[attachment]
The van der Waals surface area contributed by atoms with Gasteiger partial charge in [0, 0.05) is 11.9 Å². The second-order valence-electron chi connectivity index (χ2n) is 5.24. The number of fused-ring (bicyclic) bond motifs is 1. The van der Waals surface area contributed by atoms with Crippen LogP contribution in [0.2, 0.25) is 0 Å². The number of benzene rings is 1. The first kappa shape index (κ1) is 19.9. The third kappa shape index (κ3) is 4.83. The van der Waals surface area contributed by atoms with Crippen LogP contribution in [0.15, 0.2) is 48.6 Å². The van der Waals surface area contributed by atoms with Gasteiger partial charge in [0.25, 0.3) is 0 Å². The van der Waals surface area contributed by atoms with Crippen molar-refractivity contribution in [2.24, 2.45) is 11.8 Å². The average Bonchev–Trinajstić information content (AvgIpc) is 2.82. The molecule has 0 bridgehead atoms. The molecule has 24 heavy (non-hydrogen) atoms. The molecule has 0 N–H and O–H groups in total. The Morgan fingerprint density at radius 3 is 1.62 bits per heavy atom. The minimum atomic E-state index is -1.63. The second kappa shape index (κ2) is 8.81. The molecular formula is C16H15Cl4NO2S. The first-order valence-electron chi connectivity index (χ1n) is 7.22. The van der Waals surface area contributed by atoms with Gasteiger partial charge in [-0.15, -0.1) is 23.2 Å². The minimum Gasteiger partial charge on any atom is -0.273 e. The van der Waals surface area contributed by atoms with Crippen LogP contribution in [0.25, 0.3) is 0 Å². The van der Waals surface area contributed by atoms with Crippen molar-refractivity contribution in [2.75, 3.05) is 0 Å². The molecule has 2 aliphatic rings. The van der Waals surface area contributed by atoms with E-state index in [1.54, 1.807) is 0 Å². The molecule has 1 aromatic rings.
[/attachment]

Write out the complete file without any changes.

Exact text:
The van der Waals surface area contributed by atoms with Gasteiger partial charge in [0, 0.05) is 11.9 Å². The second-order valence-electron chi connectivity index (χ2n) is 5.24. The number of fused-ring (bicyclic) bond motifs is 1. The van der Waals surface area contributed by atoms with Crippen LogP contribution in [0.2, 0.25) is 0 Å². The number of benzene rings is 1. The first kappa shape index (κ1) is 19.9. The third kappa shape index (κ3) is 4.83. The van der Waals surface area contributed by atoms with Crippen LogP contribution in [0.15, 0.2) is 48.6 Å². The van der Waals surface area contributed by atoms with Gasteiger partial charge in [0.25, 0.3) is 0 Å². The van der Waals surface area contributed by atoms with Crippen molar-refractivity contribution in [2.24, 2.45) is 11.8 Å². The average Bonchev–Trinajstić information content (AvgIpc) is 2.82. The molecule has 0 bridgehead atoms. The molecule has 24 heavy (non-hydrogen) atoms. The molecule has 0 N–H and O–H groups in total. The Morgan fingerprint density at radius 3 is 1.62 bits per heavy atom. The minimum atomic E-state index is -1.63. The second kappa shape index (κ2) is 8.81. The molecular formula is C16H15Cl4NO2S. The first-order valence-electron chi connectivity index (χ1n) is 7.22. The van der Waals surface area contributed by atoms with Gasteiger partial charge in [-0.15, -0.1) is 23.2 Å². The minimum Gasteiger partial charge on any atom is -0.273 e. The van der Waals surface area contributed by atoms with Crippen LogP contribution in [0.25, 0.3) is 0 Å². The van der Waals surface area contributed by atoms with Crippen molar-refractivity contribution in [2.75, 3.05) is 0 Å². The molecule has 2 aliphatic rings. The van der Waals surface area contributed by atoms with E-state index in [1.54, 1.807) is 0 Å². The molecule has 1 aromatic rings.